The Wild West was certainly a key focus of my youthful imagination, as a cowboy outfit was my first Halloween costume and I had a pair of cap guns before I reached the first grade. Nothing was more exciting than going out to see a Western movie.
Our national psyche was shaped through a Western mythology, first in the tabloid presses and periodicals, and then through film and television. At least it was this way for the boys of my generation.
Even though the first real narrative film made was a Western, the genre was mostly relegated to the B-grade teams. John Ford was the master who elevated it to A-grade, and started that evolution with his first Western with sound, Stagecoach (1939).
There was something truly primal about the story of 9 people cast adrift in a dangerous wilderness and having to shack up in a lonely outpost surrounded by hostile forces. This film was so influential the Beatles drummer took his name from the lead character.
Treasure of the Sierra Madre (1948), tells the story of two partners, one descending into madness, the other redeemed through good deeds. Part western, part thriller, this is naturalism at its finest, meaning the forces of mother nature dwarf the energies of man.
The Searchers (1956), is John Ford’s greatest masterpiece and a much more mature effort than his trail-blazing Stagecoach. Obsessions collide across an immense wilderness as the complex plot unfolds, investigating some uncomfortable issues involving racism, cultural survival and revenge. This may have put the primary meme into the minds of a generation because in ten years many of us would soon be hitchhiking west in search of cultural meaning.
Gunfight at OK Corral (1957) represents the height of romanticism and an epic gun battle, and is probably best viewed on a giant monitor. I haven’t watched this in a long time, so I don’t know how well it holds up, but I always felt one of its greatest values was its restraint. Although the actual battle in real life lasted only a matter of seconds, John Sturges was able to build up to it with the help of an outstanding musical score, and his version of the fight itself was fairly realistic and little like the gory battles of today.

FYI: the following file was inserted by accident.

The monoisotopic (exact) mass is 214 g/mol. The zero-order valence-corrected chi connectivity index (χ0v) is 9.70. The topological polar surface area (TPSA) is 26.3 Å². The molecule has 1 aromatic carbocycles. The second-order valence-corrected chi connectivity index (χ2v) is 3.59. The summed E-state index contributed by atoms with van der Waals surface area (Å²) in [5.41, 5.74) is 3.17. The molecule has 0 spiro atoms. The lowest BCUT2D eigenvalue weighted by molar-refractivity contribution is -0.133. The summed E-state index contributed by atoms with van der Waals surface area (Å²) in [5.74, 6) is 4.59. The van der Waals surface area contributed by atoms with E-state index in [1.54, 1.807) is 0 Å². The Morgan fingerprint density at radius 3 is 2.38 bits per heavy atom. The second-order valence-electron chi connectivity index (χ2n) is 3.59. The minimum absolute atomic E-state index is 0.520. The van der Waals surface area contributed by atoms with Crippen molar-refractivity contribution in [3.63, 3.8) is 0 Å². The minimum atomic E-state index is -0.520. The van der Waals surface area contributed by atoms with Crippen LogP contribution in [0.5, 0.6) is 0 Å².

Everything seems to move in waves, and just like 1939 produced an incredible explosion of amazing films, something special happened with Westerns in 1969. Maybe it was the last gasp of a dying genre, but three of the greatest appeared over the course of a few months. The plastic phony Western of television and early 1960’s films were rejected suddenly and realism returned, or at least more realistic outfits and characters. True Grit (June 11, 1969) was the first of these to appear.
The Wild Bunch (June 18, 1969) was violence unleashed, the good-guy bad-guys go bad then good, then shoot up the place big-time. I’m sure Quentin Tarantino must have loved this film and I know a lot of violence junkies who got off watching it over and over. But it’s truly a classic Western in many ways, shades of a return to the O.K. Corral. And as the Western has evolved, it gets harder and harder to distinguish the good guys from the bad guys.
Butch Cassidy and the Sundance Kid (October 24, 1969) A final ode to romanticism, and perhaps the first modern woman’s western? Loosely based on the real story, this comic buddy tale involves a seldom-seen female lead in a genre completely dominated by men, although in truth, Butch likely returned to the USA and lived a quite life of quiet anonymity nothing like the end described here, but that’s another Western that didn’t make the list. But if romantic comedies are not your cup of tea and you want something with more of an edge, try McCabe and Mrs. Miller (1971).
Little Big Man (1970) was the first post-modern western and a tragicomic masterpiece. Not many Westerns were told from the point of view of a Native perspective and this is one of the few. The film turned the genre upside down because we had to deal with the savagery inflicted upon Native culture from their own perspective. Some may prefer the maudlin Dances With Wolves in this regard, but that film doesn’t even come close to my top ten.
Lonesome Dove (1989), was a return to realism in epic splendor, and shows the value of having a great researcher-writer. This story was actually supposed to be made decades earlier with John Wayne, Jimmy Stewart and Henry Fonda, which would have been amazing. Thankfully, Larry McMurtry didn’t give up on the project and eventually saw it through to fruition to immense success. Not really a movie, but a miniseries, nonetheless it transformed the genre.
Maybe you thought I was going to pick Django Unchained as my final choice? To be honest, I haven’t even seen it yet, but I much prefer the Coen Brothers to Quentin anyway. I didn’t know what to think when they said they were going to re-make one of my top ten Westerns, but I was impressed with the results, as well as the effort to remain as historically accurate as possible. Released in 2010.